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Quick action averts trouble from gas leak

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Serious consequences from a residential gas leak north of downtown Columbus were averted by the quick response of one of the home’s occupants and firefighters.

A woman was hanging clothes on a half-inch gas line in her basement Monday evening when the line broke and gas started to leak into the house in the 1500 block of Sycamore Street.

The resident left the home with her children and called 911. Columbus firefighters from stations 1 and 3 responded and shut off the natural gas to the house, according to a news release from the Columbus Fire Department.

“This was a dangerous situation, but the tenant did the right thing by acting quickly and calling 911,” said CFD Capt. David Dwyer.

A gas indicator had measured the amount of natural gas in the home at 4 percent.

“I have never seen that high of reading inside a structure before,” Dwyer said.

Authorities said that nearby residences were not evacuated because the gas in the home quickly dissipated.

Firefighters and employees of the gas company stayed at the scene for about 45 minutes.

To avoid gas line accidents, Columbus Fire Chief Dave Allmon urged residents to take precautions, such as contacting landlords or service providers to identify utility lines that run into their homes.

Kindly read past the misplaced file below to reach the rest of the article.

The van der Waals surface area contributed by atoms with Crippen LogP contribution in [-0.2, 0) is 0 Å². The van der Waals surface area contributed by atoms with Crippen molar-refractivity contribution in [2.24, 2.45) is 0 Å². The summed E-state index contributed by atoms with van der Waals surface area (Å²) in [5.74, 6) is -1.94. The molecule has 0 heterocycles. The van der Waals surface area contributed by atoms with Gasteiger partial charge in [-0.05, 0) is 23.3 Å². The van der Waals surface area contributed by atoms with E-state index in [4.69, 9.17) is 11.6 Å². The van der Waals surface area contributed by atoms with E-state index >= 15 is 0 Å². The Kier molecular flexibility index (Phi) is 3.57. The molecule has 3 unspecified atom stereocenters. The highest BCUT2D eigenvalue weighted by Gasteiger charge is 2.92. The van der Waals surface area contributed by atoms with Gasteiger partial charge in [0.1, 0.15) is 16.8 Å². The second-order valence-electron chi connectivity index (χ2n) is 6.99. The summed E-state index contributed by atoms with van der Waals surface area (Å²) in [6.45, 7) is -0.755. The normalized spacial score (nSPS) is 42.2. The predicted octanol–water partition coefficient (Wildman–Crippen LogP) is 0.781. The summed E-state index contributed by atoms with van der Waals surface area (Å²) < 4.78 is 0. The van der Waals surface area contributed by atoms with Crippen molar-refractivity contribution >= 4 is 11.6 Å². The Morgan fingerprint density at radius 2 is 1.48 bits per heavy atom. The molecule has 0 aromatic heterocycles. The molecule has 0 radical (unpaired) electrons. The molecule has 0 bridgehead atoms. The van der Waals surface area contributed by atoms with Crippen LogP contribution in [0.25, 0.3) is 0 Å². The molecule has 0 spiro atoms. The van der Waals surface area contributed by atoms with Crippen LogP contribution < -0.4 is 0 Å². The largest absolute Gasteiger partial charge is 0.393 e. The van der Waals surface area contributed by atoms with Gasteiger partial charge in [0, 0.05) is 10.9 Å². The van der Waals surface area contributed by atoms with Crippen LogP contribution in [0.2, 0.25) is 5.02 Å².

Authorities also urged residents to leave areas immediately if they suspect a gas leak. Signs of a gas leak include a rotten egg smell and/or a blowing or hissing sound. Only after leaving the area should residents call 911.

Recognize gas leaks, react and report

Signs of a natural gas leak include:

  • A rotten egg odor
  • A blowing or hissing sound
  • Dead or discolored vegetation in an otherwise green area
  • Flames, if a leak has ignited
  • Dirt or dust blowing from a hole in the ground
  • Bubbling in wet or flooded areas.
  • If you see unusual activity near a gas line or if you suspect a natural gas leak, leave the area immediately, call 911 and:
  • Do not use any electrical devices, such as light switches, telephones or appliances, including garage door openers. They could spark and ignite the gas.
  • Do not use an open flame, matches or lighters.
  • Do not try to locate the source of the gas leak.
  • Do not try to shut off any gas valves or appliances.
  • Do not start vehicles.
  • Do not re-enter the building or return to the area until emergency responders say it is safe to do so.
  • If the natural gas ignites, let it burn. Do not put out the flame, burning gas will not explode.
  • If you are digging and think you might have damaged a natural gas pipeline, leave the area immediately.

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